I’ve never really been scared of things that go bump in the night. Sure, when I was little, I had the occasional paranoid conviction that something was lurking just outside my bedroom window or under my bed or in my closet. But somewhere along the way, life just ripped that fear out of me.
It’s actually the scariest things that ever happened to me that have made me primarily convinced I don’t really have anything to fear. When I was 21, living in Cambridge, England and home alone one night writing a story (by hand, just to date myself), I looked up and out the un-curtained window. I thought I perhaps saw someone out there but, since I’ve been nearsighted nearly my entire life, I’m fairly accustomed to thinking I see things I do not (or not seeing things I should). My glasses weren’t nearby at the moment which means I’d probably lost them, something I do fairly regularly. I told myself I was being silly and went back to writing my story.
I finished my story, which means that probably three to four hours passed and ten to twenty cigarettes were smoked. I looked up and still felt it was possible I saw something move in our back yard. I got up and walked toward the window, peered outside. Oh yes, there was definitely some movement going on but I couldn’t make out what it was until I pressed my nose against the glass and I saw…
A naked man standing there masturbating. Yes, in my back yard. When I was home alone. I yelled at him to go the hell away (conveniently, when I get scared, I get angry), grabbed my keys and ran out the front door to a neighbor’s, where I called the police and waited until it was light out to go home.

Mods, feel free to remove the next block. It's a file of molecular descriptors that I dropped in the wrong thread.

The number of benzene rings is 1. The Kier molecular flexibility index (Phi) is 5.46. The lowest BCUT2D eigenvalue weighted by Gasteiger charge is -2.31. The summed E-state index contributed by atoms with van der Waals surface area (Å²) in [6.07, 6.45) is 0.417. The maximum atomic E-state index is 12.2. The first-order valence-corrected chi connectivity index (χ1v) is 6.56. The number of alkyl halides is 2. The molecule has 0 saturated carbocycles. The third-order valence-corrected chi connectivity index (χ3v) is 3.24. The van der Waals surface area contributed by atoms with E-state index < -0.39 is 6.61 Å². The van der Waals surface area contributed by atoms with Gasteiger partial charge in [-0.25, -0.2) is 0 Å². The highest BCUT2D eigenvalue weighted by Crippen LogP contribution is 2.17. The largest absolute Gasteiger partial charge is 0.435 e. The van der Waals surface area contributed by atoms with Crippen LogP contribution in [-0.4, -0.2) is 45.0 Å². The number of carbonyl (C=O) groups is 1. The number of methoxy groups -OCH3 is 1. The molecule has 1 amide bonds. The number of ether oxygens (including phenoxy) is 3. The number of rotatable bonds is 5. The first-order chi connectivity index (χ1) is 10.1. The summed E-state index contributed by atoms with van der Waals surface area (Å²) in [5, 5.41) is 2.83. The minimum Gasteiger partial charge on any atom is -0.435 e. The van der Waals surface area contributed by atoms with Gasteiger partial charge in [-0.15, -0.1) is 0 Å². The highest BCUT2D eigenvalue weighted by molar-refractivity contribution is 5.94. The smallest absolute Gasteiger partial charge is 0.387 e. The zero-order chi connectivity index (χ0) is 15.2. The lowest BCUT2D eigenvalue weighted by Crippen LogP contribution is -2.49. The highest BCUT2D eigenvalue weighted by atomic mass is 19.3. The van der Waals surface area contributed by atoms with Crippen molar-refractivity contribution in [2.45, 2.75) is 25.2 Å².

Then there was the time in high school (for no discernable reason, I’m telling this tales in reverse chronological order) when I was up in Lake Tahoe with two friends. We accidentally locked our keys to the house and car in the house. But across the street there seemed to be a lot of festivities going on. So we knocked on the door and asked to use their phone to call a locksmith (to those of us who wonder how we ever coped with anything before the invention of cell phones, this is one of those experiences that should make you grateful). Yet at that moment, they seemed like a lovely group of people — eclectic, to be sure, but friendly and happy to offer their pasta.
But it turns out they were happy to offer more.
Once we’d been there for about an hour (finding a locksmith on a Saturday night in Tahoe wasn’t as easy as you might think), the group suddenly made a circle around us, grabbed hands and started chanting. In tongue. I thought it was the end of my life, or at least the end of a life that was going to make any sense. But we ran out of there, called the police and begged them to knock down our front door, which they did. We drove back to Marin County clutching each other and screaming when we played Paul Simon’s “Graceland” (which had some chanting on it) tape.
My point is this: scary things happen in life, always when I’m least expecting them. And somehow my psyche seems to understand that spending time being scared of things that probably won’t happen is silly. I’m lucky enough to not have nightmares (of course, now that I wrote that, I’ll probably start having them). And I have a streak in me that seeks out the scary things — invades the personal space of the crazy person yelling on the street just to see what he’ll do, walks through the bad areas, spends six months helping the formerly homeless and incarcerated inpatients at a free rehab in downtown L.A. put on The Wiz (a production none of my friends would come to because they were too frightened by the neighborhood).
Things that go bump in the night? I say, bring them on.